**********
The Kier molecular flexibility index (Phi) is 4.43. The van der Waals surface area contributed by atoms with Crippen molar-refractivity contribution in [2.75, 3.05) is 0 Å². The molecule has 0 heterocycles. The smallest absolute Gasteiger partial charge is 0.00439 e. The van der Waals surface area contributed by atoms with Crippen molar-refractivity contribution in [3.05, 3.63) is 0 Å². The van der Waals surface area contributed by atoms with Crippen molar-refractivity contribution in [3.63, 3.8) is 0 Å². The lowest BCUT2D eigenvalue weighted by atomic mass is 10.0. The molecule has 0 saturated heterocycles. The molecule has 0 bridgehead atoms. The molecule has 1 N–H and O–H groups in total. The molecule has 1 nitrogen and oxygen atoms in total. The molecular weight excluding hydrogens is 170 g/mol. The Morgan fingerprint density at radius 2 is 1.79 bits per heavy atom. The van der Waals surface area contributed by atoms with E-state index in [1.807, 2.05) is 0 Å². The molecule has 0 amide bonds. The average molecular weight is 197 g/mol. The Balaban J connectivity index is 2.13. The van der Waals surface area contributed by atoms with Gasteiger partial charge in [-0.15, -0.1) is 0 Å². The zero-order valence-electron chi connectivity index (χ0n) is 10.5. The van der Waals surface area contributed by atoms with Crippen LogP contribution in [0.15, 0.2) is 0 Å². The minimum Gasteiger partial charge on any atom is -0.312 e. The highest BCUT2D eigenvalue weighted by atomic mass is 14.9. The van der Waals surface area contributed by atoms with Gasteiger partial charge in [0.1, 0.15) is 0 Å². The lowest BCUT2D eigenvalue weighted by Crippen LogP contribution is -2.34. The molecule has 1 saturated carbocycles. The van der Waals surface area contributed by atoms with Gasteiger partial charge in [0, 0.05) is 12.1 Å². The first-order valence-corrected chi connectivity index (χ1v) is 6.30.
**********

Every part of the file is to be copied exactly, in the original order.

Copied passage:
The Kier molecular flexibility index (Phi) is 4.43. The van der Waals surface area contributed by atoms with Crippen molar-refractivity contribution in [2.75, 3.05) is 0 Å². The molecule has 0 heterocycles. The smallest absolute Gasteiger partial charge is 0.00439 e. The van der Waals surface area contributed by atoms with Crippen molar-refractivity contribution in [3.05, 3.63) is 0 Å². The van der Waals surface area contributed by atoms with Crippen molar-refractivity contribution in [3.63, 3.8) is 0 Å². The lowest BCUT2D eigenvalue weighted by atomic mass is 10.0. The molecule has 0 saturated heterocycles. The molecule has 0 bridgehead atoms. The molecule has 1 N–H and O–H groups in total. The molecule has 1 nitrogen and oxygen atoms in total. The molecular weight excluding hydrogens is 170 g/mol. The Morgan fingerprint density at radius 2 is 1.79 bits per heavy atom. The van der Waals surface area contributed by atoms with E-state index in [1.807, 2.05) is 0 Å². The molecule has 0 amide bonds. The average molecular weight is 197 g/mol. The Balaban J connectivity index is 2.13. The van der Waals surface area contributed by atoms with Gasteiger partial charge in [-0.15, -0.1) is 0 Å². The zero-order valence-electron chi connectivity index (χ0n) is 10.5. The van der Waals surface area contributed by atoms with Crippen LogP contribution in [0.15, 0.2) is 0 Å². The minimum Gasteiger partial charge on any atom is -0.312 e. The highest BCUT2D eigenvalue weighted by atomic mass is 14.9. The van der Waals surface area contributed by atoms with Gasteiger partial charge in [0.1, 0.15) is 0 Å². The lowest BCUT2D eigenvalue weighted by Crippen LogP contribution is -2.34. The molecule has 1 saturated carbocycles. The van der Waals surface area contributed by atoms with Gasteiger partial charge in [0, 0.05) is 12.1 Å². The first-order valence-corrected chi connectivity index (χ1v) is 6.30.